That is the reminder from Brussels. This enemy gets a vote, and it is voting for war. To paraphrase Trotsky; we may not be interested in a religious war, but a religious war is interested in us.
To: IRGC Commander Mohammad Ali Jafari
CC: High Council of Cyberspace
From: IRGC Cyber Army Major General Esmail Madani
Subject: Operation Cyrus
Date: Oct. 25th, 2021
How to Defeat America and Win Back the Persian Gulf: Operation Cyrus
America’s military center of gravity is, and has always been, public support for its endless wars. America’s enemies in Vietnam, Iraq, and Afghanistan understood this well. They drained public support by killing Americans and their puppets in hit-and-run attacks, forcing them to spend ever more blood and treasure to accomplish their ill-defined political goals. The public became fatigued and sought an end to the losses. They then elected politicians who promised to bring American forces home and end the wars of the day. Once the American troops left, their puppets collapsed. With our new cyber operational capabilities that can target America, we can now employ a variation on this well-proven strategy with far less risk to consolidate our control of the Persian Gulf: Operation Cyrus.
The Time To Strike is Now
President Trump is considering sending troops to support the Kingdom of Saudi Arabia after Daesh’s recent victory over Saudi forces around Jeddah. Signs of an imminent Saudi collapse are everywhere. Local Shiite militias have seized Bahrain and eastern Arabia. The other Gulf monarchies are shutting their borders and using their troops to impose martial law. Hundreds of thousands of Sunni refugees are crossing the Red Sea into Egypt on their way to Europe. While our enemies are weak and divided, we must seize the opportunity to annex Bahrain and eastern Arabia. We must immediately deploy IRGC units to take control of these areas. The only thing holding us back is the potential intervention of the United States.
The Means: Operation Cyrus
After decades of study of cyber weaponry and tactics in response to the Stuxnet catastrophe and the Chinese hack of OPM, our Cyber Army have found a way to gain control of the Social Security Administration’s records, which are tied to hundreds of billions of dollars in payments to almost 50 million seniors. Once Operation Cyrus is approved, our Cyber Army will shut off all payments to seniors. This will cause widespread panic amongst a huge voting bloc and reveal an unknown vulnerability. Once the government realizes what is happening we will send a private message to President Trump’s administration that we are prepared to let them regain access to their records once their military ships and airplanes have withdrawn from the area.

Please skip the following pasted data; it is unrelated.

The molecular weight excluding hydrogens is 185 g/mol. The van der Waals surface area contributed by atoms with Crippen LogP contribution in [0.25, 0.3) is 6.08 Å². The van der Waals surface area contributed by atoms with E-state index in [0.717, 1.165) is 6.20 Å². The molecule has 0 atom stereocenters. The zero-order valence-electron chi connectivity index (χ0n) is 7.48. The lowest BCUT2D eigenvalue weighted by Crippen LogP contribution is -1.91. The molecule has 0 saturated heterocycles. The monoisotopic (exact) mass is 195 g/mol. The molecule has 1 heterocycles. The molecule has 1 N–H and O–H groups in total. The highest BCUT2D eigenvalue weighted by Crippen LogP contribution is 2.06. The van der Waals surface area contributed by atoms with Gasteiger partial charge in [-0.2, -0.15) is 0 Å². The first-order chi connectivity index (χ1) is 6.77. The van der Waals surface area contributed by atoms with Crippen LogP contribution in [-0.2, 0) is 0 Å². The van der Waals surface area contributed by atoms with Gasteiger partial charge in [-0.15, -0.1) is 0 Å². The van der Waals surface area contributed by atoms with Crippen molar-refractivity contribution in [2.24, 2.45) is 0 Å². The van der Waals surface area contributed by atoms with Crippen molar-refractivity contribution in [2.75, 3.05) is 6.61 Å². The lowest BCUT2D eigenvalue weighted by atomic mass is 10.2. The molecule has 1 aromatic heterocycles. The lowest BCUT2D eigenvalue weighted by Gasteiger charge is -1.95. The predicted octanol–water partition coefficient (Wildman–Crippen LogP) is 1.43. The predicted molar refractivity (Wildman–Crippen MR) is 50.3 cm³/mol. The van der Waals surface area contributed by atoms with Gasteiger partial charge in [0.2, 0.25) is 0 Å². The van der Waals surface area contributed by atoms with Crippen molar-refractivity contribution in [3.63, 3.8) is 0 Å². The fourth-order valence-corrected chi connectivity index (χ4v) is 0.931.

If they do not relent, we will begin destroying their records. Trump will have to deal with millions of angry voters or embarrassingly admit that Iran now has control over one of their most important data systems and public fear of follow-on attacks. If this does not bring enough pressure on Trump’s administration, our Cyber Army is well prepared to target the IRS or Medicare next to significantly impair the functioning of their government and society.
Why This Will Work
Our cyber attacks can accomplish the same economic and political disruption of a strategic bombing campaign. Our models show that this, unlike ballistic missiles or martyrdom operations, will not rise to provoke a confrontation with the American military. The attack will shock Americans’ trust in their government to an unprecedented level, yet it will not produce mass casualties or provide images of burning buildings or ships that might raise the ire of the American people to demand war. Also, President Trump is obsessed with his poll ratings and will do anything to avoid unpopularity. His victory in the 2020 election was based on his criticism of President Hilary Clinton’s poor handling of the Syrian and Libyan interventions, indicating the public’s reluctance to enter another Middle Eastern War. The American people have never experienced the massive and prolonged disruptions and deprivations of a war on their homeland. The threat of indefinite hardships without a clear cassus belli will deter the American public and political leadership from going to war. In order to deconflict Operation Cyrus with any ongoing Chinese and Russian operations, the IRGC representative to our Cyberspace Shared Interests Working Group will notify all parties.